Ukip conference: Farage and Carswell in battle over rival anti-EU campaigns – We Need a Less Divisive Leader
by NE Whistle-blower.
All articles submitted under this logo are written by current members of Ukip or, in some instances, by ex members. To prevent their detection and expulsion or blacklisting, they have had to keep their identities confidential.
NE Whistle-blower is a serving Ukip Branch Chairman. He became disillusioned with UKIP after discovering that within days of Lee Rigby’s horrific killing, Ukip Party Leader, Nigel Farage had hurried to a mosque in Leeds to ingratiate himself to local Muslims.
Once again, in what might be the most important Conference Ukip has held, Nigel Farage has demonstrated his unique characteristics: an enduring inability to lead and a particular talent to divide his party.
Will he ever learn?
Not for the first time, he has picked a fight with his sole MP, Douglas Carswell.
Douglas might have some minor faults – as all of us do – but let us recall that he demonstrated both courage and principle when he deserted the Tory Party and joined Ukip. Such a manoeuvre was always a risk but he placed his country first and risked his seat and, therefore, his Parliamentary salary and career. He stood for Ukip in a by-election and then again in the General Election, shortly afterwards; his close colleague, Mark Reckless, did likewise but unfortunately he lost his seat.
Farage has suggested that Douglas has residual loyalties to the Conservative Party. This is rich coming from Farage, who has actively courted Tory members for years, attempting to convert them. Is Douglas expected to sever his links with EU secessionists in his former party, on the eve of a possible Brexit?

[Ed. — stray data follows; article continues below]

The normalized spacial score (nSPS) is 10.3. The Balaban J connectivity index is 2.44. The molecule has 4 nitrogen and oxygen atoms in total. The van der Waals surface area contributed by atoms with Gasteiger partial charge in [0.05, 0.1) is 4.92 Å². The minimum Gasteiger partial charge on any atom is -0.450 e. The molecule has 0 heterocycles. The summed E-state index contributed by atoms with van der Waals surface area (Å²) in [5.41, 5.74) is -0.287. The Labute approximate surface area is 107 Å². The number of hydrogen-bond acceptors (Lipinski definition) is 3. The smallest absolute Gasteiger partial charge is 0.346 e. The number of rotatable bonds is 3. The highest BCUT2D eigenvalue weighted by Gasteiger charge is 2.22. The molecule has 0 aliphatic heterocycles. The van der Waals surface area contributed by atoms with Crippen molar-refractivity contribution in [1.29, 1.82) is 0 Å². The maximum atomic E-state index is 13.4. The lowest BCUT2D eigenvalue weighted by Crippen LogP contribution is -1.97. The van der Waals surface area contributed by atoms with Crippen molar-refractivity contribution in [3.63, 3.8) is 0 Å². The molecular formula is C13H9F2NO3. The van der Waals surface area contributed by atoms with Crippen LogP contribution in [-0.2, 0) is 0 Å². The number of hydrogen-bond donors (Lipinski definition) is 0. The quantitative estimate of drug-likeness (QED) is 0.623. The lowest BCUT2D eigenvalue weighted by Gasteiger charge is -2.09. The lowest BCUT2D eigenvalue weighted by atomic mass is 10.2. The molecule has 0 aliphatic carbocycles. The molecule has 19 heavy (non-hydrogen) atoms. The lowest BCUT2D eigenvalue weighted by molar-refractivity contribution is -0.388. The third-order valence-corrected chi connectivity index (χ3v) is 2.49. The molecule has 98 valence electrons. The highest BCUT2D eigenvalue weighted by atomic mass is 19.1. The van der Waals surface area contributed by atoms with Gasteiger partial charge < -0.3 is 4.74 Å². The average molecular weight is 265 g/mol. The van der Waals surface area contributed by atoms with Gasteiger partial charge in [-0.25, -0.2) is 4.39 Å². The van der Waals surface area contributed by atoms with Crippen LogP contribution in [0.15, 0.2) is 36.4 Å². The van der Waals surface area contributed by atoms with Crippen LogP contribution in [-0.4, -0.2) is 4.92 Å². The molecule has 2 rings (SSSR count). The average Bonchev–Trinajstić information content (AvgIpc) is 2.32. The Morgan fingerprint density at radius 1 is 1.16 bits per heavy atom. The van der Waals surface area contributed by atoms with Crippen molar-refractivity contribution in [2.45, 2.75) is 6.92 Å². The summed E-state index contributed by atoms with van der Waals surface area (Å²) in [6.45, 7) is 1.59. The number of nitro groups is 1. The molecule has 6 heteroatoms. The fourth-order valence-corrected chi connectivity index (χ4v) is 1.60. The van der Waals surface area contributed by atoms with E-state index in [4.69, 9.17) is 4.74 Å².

Does Farage think that he, Farage, is the sole embodiment of the anti-EU cause and that those from elsewhere in society, in politics, business, research and academia do not count unless they pledge their allegiance solely to him?
The question above is pertinent when it is recalled that the referendum on the UK’s membership of the EU only arises because a former Ukip MEP, Nikki Sinclare (who also fell out with Farage), raised a massive petition demanding an in/out poll, which was then debated in the Commons. I do not remember Farage assisting Sinclare but then this petition was not his idea and it was not his campaign; he did not control it and therefore he did not offer to assist it until it became so apparent that he could not ignore it.
We now have the same problem, all over again. As many of us predicted, Farage wants to run the ‘out’ campaign. Playing second fiddle to a more competent leader is something Farage, by instinct, cannot abide. Farage is a man whose character is formed principally by his outsized ego and therein lies his weakness.
Farage lost his bid to be elected to Parliament. Carswell won his and now receives publicity and prestige that rivals that of Farage. This
grates because Farage finds himself with a competitor and one who sits in the Commons, despite the former’s own numerous failed attempts to be elected to that chamber.
Indeed, in a by-election in 2006 in Bromley, following the death of Tory MP Eric Forth, Farage spent a new UK record for a by-election – wasting over £100k of supporters’ funds. The cost per vote, won by Farage, was approximately £30, for a derisory and humiliating vote. Candidates elsewhere secured higher votes in Parliamentary elections on a fraction of the expenses.